“If you do then how would you explain, I’m 10 years removed her the environments in my veins!” Shawn Corey Carter
“Wassup up Doak Boy?”
“Man, you remember that night at The Doak?”
“Man, you ain’t no Doak Boy.”
“See, that’s a Doak Boy.”
What is a Doak Boy?
In essence, a former Nole is a Doak Boy. In theory.
Really, it’s a saying that embodies everyone who played under Bobby Bowden and I’m sure we’ll make some exceptions as time goes on.
There’s a few things that differentiate a Doak Boy from a Nole. This is no knock to any of the youngins, Jits, or jitterbugs as we call them in Florida, but Doak Boyz establishes a culture from seemingly nothing. In fact, everything they have is because the trailblazers before made it possible by doing it better than everyone else with less. It’s also something that can tie multiple generations together by having something they can all relate too.
That’s how cultures are established.
Every Doak Boy I talk to has a Mat Drills story. It was our yearly bonding ritual. Five AM inside the gym and straight getting after it. I concede that mats pre-2001 were harder than post-2001, but like I told a Doak Legend, Pat Carter, I didn’t see no former Noles lining up to come back and do the easier version.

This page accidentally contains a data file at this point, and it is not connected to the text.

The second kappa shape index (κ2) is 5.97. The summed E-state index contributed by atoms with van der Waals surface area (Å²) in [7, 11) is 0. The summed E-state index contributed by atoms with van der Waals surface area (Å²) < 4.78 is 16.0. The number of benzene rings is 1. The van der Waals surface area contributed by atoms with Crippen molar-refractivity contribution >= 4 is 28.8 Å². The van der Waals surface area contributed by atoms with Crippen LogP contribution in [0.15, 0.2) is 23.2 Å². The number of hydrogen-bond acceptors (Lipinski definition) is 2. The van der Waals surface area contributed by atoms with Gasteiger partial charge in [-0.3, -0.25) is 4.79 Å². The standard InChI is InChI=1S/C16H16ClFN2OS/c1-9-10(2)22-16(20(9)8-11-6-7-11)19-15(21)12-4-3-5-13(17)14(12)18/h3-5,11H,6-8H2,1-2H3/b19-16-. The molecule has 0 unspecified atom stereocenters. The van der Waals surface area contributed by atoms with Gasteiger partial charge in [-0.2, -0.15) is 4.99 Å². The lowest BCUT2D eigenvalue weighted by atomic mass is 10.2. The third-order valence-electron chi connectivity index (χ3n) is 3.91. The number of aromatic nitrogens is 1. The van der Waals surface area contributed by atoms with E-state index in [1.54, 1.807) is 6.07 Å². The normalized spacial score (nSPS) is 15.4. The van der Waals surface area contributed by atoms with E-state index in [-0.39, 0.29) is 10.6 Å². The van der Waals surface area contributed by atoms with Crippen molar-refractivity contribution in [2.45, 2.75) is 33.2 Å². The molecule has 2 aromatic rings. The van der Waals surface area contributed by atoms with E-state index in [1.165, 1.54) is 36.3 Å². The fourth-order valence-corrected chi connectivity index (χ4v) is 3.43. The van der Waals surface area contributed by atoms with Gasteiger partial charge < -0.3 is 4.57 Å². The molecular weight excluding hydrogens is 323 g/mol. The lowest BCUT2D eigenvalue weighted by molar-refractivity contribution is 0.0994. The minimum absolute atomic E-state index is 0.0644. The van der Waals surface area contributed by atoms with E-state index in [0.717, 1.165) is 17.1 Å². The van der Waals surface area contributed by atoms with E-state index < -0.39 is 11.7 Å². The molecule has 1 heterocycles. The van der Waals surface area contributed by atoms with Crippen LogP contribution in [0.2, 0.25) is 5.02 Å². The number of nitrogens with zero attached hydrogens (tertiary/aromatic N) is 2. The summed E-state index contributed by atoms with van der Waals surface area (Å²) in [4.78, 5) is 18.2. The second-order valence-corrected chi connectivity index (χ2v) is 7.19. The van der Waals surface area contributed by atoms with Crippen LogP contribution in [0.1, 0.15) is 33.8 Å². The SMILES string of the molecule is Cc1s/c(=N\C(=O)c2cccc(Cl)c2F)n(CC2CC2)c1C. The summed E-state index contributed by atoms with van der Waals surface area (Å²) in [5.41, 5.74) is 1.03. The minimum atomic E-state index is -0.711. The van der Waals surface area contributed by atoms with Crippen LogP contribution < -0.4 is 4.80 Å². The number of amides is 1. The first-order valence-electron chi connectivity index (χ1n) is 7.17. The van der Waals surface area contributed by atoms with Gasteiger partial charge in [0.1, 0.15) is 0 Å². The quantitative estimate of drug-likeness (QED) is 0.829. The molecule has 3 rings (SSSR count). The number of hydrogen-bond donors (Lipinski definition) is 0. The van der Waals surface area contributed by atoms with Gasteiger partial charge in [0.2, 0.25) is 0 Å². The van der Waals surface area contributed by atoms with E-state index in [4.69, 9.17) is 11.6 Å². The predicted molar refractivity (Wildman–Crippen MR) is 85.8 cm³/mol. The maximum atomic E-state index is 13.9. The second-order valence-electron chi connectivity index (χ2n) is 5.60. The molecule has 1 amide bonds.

At any reunion, any time we get together or whenever we talk about playing under Bowden, you can bet we will talk about mats. We talked about it when we played. Ain’t nobody talk about fourth quarter drills or whatever that was.
We might open it back up to this group because “The Chase” had similarities.
Bobby Bowden was the obvious tie. Thirty-plus years and the same chief. Of course we have stories or Bowden-ism that are similar.
I remember an event in Jacksonville during his last bowl game where Noles from throughout the years legit had the same stories to share. It was a connector.
When Bobby left, it kind of killed the name based on how distant Jimbo Fisher was from the previous traditions. I’m not saying he was wrong for that, but he turned away some things that might not have been necessary.
Willie Taggart immediately brought a lot of those things back. Not just Bobby Bowden.
Mickey Andrews, Jim Gladden, Jimmy Higgins, Billy Sexton, Chuck Amato, Dave Van Halanger. Man these guys were characters.
You heard the stories transferred from other players about coaches who’d been gone before they even got there. That’s an oral history unlike no other.
Ask a Doak Boy about Jimmy Higgins, or Jimmy Jam as we called him. You’ll immediately get an impersonation of his voice and coaching style. Ask about Chuck Amato and they’ll tell you he had guys convinced he was mob affiliated, from what they say, I’m not sure he isn’t lol.
RELATED: Mickey Andrews still has a lot to offer FSU Football.
Staying at Burt
The “Burt” was the freshman football dorm when I stayed there, but for a time it was where every football player stayed. We fought, got in trouble, had trysts with young women, paintball wars (not much unlike what happened at UF, but not stupid) and all other kinds of extracurricular activities that 18-23-year-old men with a lot of energy could get into.
It was the Mecca.
You want to fight your brother? Meet in the middle and get it on.
You want to have a pool party? It was gonna be fun.